Home >Opinion >Columns >India should use COVID-19 to prepare for the next viral outbreak
A file photo of workers in protective suits spraying disinfectant as a precaution against the coronavirus at a market in Bupyeong, South Korea (Photo: AP)
A file photo of workers in protective suits spraying disinfectant as a precaution against the coronavirus at a market in Bupyeong, South Korea (Photo: AP)

India should use COVID-19 to prepare for the next viral outbreak

  • The containment aboard Diamond Princess could offer a starting point to understand how the disease will play out in densely populated cities and towns

When the history of the world under siege from the SARS-CoV-2 virus is written, the Diamond Princess will be a useful starting point. In epidemiological terms the unfortunate journey of the cruise ship provides the perfect laboratory to study the effects of a new variable being introduced in a controlled environment. With 3700 people of various ages from over a dozen nationalities, some with pre-existing medical conditions, confined to small space for around two weeks, it was a perfect microcosm of how a global disease like COVID-19 might play out in densely populated cities and towns.

What we know so far is only the numbers. Seven hundred people were infected and eight ultimately died, an infection rate of 18% and a fatality rate of 0.22%. While it would be hazardous to extrapolate those numbers on a global scale, it does give an idea of why we have a situation of near panic with the World Health Organization finally declaring it a global pandemic.

On board the cruise ship, the spread was because of the one 80-year old who had no symptoms when he was on board and who had already disembarked a week before he tested positive for the virus. What followed was sheer folly as there were long delays in getting passengers tested as well as in getting the results of the tests. The mass quarantining of the passengers has also been criticized, since, as one doctor put it, it turned the ship into a veritable incubator for the virus. By the time the passengers were finally allowed to disembark on February 19, the toll on even those who had not been infected was enormous.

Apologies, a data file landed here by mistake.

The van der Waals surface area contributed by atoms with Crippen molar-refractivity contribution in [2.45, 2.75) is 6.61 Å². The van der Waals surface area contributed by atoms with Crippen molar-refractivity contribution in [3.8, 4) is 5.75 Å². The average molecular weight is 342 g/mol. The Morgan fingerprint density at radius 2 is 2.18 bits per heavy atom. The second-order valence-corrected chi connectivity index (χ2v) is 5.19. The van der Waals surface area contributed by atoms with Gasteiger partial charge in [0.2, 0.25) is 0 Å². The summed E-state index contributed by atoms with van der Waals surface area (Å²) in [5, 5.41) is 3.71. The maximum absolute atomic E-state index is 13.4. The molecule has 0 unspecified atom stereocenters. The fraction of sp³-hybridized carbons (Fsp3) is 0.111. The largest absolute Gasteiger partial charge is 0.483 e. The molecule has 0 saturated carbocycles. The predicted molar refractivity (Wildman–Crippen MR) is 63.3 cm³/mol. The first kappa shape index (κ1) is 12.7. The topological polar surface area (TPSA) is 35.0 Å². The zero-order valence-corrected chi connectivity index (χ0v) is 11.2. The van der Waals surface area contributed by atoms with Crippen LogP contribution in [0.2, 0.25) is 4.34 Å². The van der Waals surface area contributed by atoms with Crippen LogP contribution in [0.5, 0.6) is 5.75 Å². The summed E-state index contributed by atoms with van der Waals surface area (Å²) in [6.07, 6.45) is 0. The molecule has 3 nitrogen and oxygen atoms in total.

Mercifully, by then many countries had got their screening, testing and quarantining processes in place and the trajectory of infections to deaths as witnessed on board the Diamond Princess will hopefully not be replicated. Of course, if this ends up being a multi-year epidemic, there will be a few more caveats since then several unknown factors will come into play. For instance, we don’t know if over time the virus will mutate.

Just over 100 days since SARS-CoV-2 was first revealed, there are other patterns that have emerged. Clearly so far it is the colder countries which have borne the brunt of the virus. In the tropical countries that have been affected and these include Singapore, Vietnam, India, Malaysia and Thailand, the recovery rate has been much higher and the spread of the virus appears to have been contained fairly early. A briefing paper by McKinsey & Co titled COVID-19: Implications for business confirms this: “In the current outbreak, regions with higher temperatures (such as Singapore, India, and Africa) have not yet seen a broad, rapid propagation of the disease."